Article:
Electronics and Semiconductors

Chinese EV startup to use Nvidia’s Drive technology

23 September 2020
Li Auto will be using Nvidia's Drive chipset to build a full-size electric SUV that the company hopes to begin production in 2022. Source: Li Auto

Li Auto Inc., a Chinese electric vehicle (EV) startup, said it has entered into a three-way cooperative agreement with Nvidia and Huizhou Desay SV Automotive to build a smart full-size electric SUV using the Nvidia Drive Orin chipset.

The Nvidia Drive Orin chipset was announced in 2019 with expected production to begin in 2022. Li Auto aims to also launch the smart SUV in 2022. The chipset uses a 7 nm production process and is capable of 200 TOPS — seven times the previous generation of Xavier system-on-chip.

Li Auto will provide end users with expanded options for Level 2 autonomous driving with a single Orin chip and 200 TOPS in computer power to Level 4 with dual Orin chips and 400 TOPS in computing power.

Desay SV will provide an autonomous driving domain controller and Li Auto will develop an all self-driving program design and algorithms. The goal of the company is to become the first new energy vehicle company to develop Level 4 autonomous driving systems in China.

Li Auto said it plans to develop a full range of autonomous vehicles for the Chinese market using the computing performance and extensibility of the Nvidia Drive Orin chipset.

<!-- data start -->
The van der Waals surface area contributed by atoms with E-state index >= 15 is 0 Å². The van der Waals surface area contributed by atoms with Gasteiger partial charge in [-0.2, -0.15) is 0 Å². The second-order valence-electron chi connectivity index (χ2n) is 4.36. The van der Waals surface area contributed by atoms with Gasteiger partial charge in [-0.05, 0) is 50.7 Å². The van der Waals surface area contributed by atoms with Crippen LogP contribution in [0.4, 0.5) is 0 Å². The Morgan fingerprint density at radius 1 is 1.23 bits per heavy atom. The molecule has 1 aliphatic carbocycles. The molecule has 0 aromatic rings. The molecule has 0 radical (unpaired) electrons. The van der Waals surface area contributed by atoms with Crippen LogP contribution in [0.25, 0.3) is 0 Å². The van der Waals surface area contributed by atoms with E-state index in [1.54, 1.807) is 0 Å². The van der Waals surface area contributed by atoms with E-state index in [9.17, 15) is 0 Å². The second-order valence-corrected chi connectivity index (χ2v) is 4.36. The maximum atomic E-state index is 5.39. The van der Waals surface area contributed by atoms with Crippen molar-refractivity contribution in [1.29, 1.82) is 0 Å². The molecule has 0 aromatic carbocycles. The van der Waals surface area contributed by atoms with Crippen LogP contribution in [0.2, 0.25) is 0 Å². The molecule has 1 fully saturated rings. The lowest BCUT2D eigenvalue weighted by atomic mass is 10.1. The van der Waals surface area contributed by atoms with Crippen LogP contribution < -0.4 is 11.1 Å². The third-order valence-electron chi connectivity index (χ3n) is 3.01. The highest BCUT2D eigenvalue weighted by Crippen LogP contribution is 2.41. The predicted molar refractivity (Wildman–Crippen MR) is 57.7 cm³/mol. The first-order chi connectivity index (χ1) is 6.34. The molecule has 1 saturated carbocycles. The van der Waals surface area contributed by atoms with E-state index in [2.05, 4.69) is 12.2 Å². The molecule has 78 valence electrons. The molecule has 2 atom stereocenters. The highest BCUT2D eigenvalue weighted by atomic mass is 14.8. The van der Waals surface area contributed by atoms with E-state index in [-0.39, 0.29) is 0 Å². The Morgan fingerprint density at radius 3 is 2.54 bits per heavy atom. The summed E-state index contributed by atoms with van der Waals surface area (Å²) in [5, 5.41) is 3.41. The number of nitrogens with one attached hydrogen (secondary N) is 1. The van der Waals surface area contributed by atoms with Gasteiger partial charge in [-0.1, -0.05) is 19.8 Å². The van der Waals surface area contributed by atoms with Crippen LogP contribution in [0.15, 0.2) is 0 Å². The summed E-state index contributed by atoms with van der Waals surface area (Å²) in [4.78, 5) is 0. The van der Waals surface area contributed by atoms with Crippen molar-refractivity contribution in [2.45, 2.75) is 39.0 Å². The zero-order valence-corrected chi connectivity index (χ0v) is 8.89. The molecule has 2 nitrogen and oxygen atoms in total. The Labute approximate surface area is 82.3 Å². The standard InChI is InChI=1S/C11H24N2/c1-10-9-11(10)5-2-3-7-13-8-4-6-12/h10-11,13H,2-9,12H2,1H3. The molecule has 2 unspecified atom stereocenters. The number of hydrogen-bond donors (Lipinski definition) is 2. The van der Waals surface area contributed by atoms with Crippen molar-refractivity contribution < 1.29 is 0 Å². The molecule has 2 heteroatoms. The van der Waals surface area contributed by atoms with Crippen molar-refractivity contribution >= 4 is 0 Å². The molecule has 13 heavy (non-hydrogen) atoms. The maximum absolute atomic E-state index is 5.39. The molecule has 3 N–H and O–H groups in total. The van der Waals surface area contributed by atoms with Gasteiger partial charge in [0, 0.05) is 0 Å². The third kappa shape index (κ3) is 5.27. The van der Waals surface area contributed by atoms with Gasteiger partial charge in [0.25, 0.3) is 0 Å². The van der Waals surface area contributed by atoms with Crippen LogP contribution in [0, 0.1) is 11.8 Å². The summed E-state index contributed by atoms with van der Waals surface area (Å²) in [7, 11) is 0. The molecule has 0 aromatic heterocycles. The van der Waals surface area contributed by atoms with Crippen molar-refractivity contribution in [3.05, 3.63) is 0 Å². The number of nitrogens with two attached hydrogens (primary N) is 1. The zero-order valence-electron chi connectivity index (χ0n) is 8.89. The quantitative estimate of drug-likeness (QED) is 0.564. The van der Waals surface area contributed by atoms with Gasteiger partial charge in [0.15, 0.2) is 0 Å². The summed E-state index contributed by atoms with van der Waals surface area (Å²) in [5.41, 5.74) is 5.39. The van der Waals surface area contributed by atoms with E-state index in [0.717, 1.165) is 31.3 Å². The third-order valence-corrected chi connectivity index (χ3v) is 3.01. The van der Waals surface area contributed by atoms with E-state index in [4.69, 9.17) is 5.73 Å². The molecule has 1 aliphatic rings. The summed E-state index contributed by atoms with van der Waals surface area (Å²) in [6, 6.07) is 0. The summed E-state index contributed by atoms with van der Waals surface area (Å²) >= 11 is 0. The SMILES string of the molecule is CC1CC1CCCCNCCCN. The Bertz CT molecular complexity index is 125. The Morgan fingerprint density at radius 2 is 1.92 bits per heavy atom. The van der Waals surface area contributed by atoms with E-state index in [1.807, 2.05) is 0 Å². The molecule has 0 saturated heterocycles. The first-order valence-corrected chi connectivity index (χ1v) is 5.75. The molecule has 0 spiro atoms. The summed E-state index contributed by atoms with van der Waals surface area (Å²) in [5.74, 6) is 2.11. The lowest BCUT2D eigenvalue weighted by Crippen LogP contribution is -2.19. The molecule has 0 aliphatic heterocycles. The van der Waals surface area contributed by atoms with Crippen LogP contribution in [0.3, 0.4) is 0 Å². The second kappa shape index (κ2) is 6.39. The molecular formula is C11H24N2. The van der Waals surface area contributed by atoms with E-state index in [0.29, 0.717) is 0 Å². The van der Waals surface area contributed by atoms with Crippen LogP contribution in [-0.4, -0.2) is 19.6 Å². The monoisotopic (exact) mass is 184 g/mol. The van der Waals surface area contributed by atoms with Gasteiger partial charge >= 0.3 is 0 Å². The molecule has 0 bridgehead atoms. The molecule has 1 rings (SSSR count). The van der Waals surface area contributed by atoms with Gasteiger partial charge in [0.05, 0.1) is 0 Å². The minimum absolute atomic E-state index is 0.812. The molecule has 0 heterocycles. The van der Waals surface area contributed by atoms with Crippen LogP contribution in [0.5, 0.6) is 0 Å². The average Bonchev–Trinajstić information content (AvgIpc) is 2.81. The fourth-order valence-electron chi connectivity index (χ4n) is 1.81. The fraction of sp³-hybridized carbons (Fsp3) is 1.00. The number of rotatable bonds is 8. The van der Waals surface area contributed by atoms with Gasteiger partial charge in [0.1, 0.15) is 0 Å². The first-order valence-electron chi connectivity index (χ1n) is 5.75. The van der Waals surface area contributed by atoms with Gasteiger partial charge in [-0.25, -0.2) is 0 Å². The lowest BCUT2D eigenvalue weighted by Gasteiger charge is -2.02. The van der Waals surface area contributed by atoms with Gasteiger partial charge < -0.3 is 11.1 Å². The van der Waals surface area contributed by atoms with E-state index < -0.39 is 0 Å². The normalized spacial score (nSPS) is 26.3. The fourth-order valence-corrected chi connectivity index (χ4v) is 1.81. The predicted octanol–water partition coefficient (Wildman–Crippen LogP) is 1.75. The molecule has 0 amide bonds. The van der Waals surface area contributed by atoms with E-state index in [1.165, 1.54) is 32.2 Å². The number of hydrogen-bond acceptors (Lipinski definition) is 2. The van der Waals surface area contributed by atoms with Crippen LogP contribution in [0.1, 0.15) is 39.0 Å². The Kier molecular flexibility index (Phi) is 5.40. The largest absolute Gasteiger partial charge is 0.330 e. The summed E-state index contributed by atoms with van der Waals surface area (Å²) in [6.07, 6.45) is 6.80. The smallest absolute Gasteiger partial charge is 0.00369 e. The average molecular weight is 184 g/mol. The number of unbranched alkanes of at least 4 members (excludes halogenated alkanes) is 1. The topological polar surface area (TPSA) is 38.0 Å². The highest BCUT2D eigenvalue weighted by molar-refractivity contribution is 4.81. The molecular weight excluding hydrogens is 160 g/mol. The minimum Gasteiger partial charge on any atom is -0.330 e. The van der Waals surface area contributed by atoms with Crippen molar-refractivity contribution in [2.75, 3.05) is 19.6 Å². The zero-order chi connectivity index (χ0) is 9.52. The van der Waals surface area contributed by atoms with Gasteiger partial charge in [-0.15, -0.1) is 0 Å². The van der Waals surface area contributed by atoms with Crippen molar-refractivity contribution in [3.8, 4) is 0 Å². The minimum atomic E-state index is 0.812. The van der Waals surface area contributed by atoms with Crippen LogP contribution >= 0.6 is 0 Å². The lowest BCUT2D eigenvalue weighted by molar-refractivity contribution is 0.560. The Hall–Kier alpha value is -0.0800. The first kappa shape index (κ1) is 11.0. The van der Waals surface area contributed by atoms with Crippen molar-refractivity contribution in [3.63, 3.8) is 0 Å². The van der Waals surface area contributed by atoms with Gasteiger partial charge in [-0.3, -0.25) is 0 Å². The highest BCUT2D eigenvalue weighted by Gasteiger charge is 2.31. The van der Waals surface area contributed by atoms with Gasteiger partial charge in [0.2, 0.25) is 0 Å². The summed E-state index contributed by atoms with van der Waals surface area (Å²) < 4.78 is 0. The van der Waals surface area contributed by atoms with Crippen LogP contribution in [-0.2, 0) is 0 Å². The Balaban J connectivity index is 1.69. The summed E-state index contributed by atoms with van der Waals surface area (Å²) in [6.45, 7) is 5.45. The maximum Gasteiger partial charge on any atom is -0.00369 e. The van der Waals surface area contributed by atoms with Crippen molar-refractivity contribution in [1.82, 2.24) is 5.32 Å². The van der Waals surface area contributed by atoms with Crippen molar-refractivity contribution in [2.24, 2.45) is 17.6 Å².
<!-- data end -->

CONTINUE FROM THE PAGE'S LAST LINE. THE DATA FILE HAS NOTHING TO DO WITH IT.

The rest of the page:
China is the largest automotive market in the world and experts believe this will not change as more EVs are put on the road. China accounted for half of the EVs sold in 2019 with more than 1 million EVs compared to 561,000 cars in Europe and 327,000 cars sold in the U.S., according to the International Energy Agency (IEA).

Not surprisingly, automotive OEMs are adjusting their plans to accelerate development of EVs in the region. The Chinese government is also planning for a surge of EVs with the hope that new EVs will account for more than 20% of the country’s annual sales by 2025, or about 7 million cars.

Volvo is aiming to have 50% of its fleet comprised of electric cars by 2025. All three of its Chinese automotive facilities — Luqiao, Chengdu and Daqing — will be producing either a plug-in hybrid or battery electric car for the first time. Nissan is also moving fast into EVs in China with the introduction of its first production car in the region a few years ago. Earlier this year, Polestar started production of its first electric car from its Luqiao, China, facility with shipments to begin later this year.

To contact the author of this article, email PBrown@globalspec.com

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